Emerson Quartet Explores the Cusp of Modernity

Jessica Balik on March 28, 2017
The Emerson String Quartet | Credit: Lisa Mazzucco

While the term “atonal” may be most commonly associated with German expressionism and 12-tone composition, earlier French impressionists also deviated from tonality with techniques including nontraditional chord progressions and an embrace of exotic, non-Western scales. On Friday night at Stanford’s Bing Concert Hall, the peerless Emerson String Quartet put these multiple meanings of atonality on display in a program of works by Debussy, Berg, and Ravel. 

The evening began with the only quartet that Ravel ever composed. True to the composer’s performance indication, the first movement was indeed très doux (very sweet/soft). Emerson exaggerated the pianissimo passages to such an extent that I found myself on the edge of my seat, leaning into the performance.

Emerson is a world-class quartet partly because of the players’ fervent attention to detail: the infallible synchrony of their pizzicato plucks, the breathtaking decisiveness of their cohesive cadential gestures. Pizzicato was especially important in Ravel’s second movement, which is famous for sounding inspired by pentatonic, Indonesian gamelan.

These enchanting tone colors mesmerized like strange insects delicately dancing on the surface of troubled water — the trouble here being that Ravel likely knew about gamelan because a main attraction of the 1889 world’s fair in Paris was a human zoo wherein indigenous people from various French colonies made art. The kaleidoscopic third movement and occasionally violent finale did not wholly wash the work’s traces of imperialism into oblivion. 

Instead of a traditional four-movement form, Berg’s Op. 3 quartet has merely two. But despite both its structure and its atonality — and particularly when paired with the Ravel — the piece hardly sounds like a radical break with the past. Both pieces, for example, are spattered with adamant lyricism, and both incorporate elements of sonata form.

Especially in the hands of Emerson, Berg’s Op. 3 explodes from a fierce little nugget: an initially tiny and fast five-note motif.  It is cliche to say that Berg was able to create this atonal, large-scale instrumental work because of the organicism of his compositional technique, or the way everything seems to grow intrinsically and logically from earlier music. Friday’s performance proved that cliches contain grains of truth, and my favorite moment happened at the end of the second movement, when the quartet recapitulated a theme from the first and somehow made it sound simultaneously both familiar and transformed.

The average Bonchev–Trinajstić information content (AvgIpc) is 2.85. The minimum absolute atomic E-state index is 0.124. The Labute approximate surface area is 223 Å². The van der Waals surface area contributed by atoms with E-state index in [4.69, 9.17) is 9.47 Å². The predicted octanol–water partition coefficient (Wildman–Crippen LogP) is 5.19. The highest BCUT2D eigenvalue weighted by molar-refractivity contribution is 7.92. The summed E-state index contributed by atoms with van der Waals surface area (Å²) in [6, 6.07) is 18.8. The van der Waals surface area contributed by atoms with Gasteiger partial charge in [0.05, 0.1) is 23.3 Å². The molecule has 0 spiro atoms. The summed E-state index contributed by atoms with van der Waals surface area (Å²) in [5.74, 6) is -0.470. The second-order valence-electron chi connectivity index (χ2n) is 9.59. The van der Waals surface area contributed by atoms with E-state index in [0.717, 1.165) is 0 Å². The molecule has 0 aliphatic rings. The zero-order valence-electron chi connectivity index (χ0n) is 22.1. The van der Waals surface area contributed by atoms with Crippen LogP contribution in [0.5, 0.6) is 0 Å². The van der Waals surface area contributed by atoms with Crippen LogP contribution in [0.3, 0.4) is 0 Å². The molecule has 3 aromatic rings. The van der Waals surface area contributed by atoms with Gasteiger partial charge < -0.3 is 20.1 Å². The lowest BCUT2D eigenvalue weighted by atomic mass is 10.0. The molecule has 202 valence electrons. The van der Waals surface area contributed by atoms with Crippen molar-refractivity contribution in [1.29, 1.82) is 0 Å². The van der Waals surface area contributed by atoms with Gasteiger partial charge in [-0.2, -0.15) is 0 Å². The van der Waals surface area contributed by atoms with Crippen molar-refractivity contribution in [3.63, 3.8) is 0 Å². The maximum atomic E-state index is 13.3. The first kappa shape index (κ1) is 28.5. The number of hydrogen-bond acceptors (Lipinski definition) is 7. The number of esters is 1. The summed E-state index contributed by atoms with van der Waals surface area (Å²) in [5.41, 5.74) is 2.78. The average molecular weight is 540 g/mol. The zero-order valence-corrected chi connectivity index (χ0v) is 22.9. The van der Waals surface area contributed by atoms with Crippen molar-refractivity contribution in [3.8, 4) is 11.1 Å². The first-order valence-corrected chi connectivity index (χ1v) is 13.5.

Since Debussy’s G-Minor quartet heavily influenced Ravel’s, chronologically it would have made sense to pair the two French pieces in the first half. But the chosen order afforded a cyclic feel to the program. There were many standout moments amid Debussy’s four movements, such as the gorgeous viola solos in the third. In the rhythmic pizzicatos of the second movement and the quasi-fugal passage in the finale, the handoffs between players were remarkable. Listening to the timbral consistency across the group’s different instruments is a bit like watching myriad colors melt into each other within a single shimmering stream of oil.

Philip Setzer | Credit: Lisa Mazzucco

Violinist Philip Setzer explained not only why the group was seated (Emerson is known for performing standing up) but also the notable disparity between the ensemble’s energetic music and seemingly lethargic stage exits: unfortunately, Setzer was suffering from a sore knee. But this did not prevent them from playing a hotly requested encore. They chose the third movement of Grieg’s G-Minor quartet. Setzer also explained that — just as Debussy’s piece influenced Ravel’s — Grieg’s piece influenced Debussy’s. 

The rich, resonant harmonies in Grieg’s movement made Debussy’s affinity for it easy to understand. Grieg’s focus on sound quality over classical voice-leading antedates Debussy’s impressionistic quartet by about 15 years, and Berg’s atonal piece by more than 30. Indeed, Emerson’s entire program made tonality and atonality seem less like rigid binaries and more like flexible poles delineating a colorful and fluid spectrum.  While the evening’s four pieces might occupy different points thereupon, all four were radiant stars.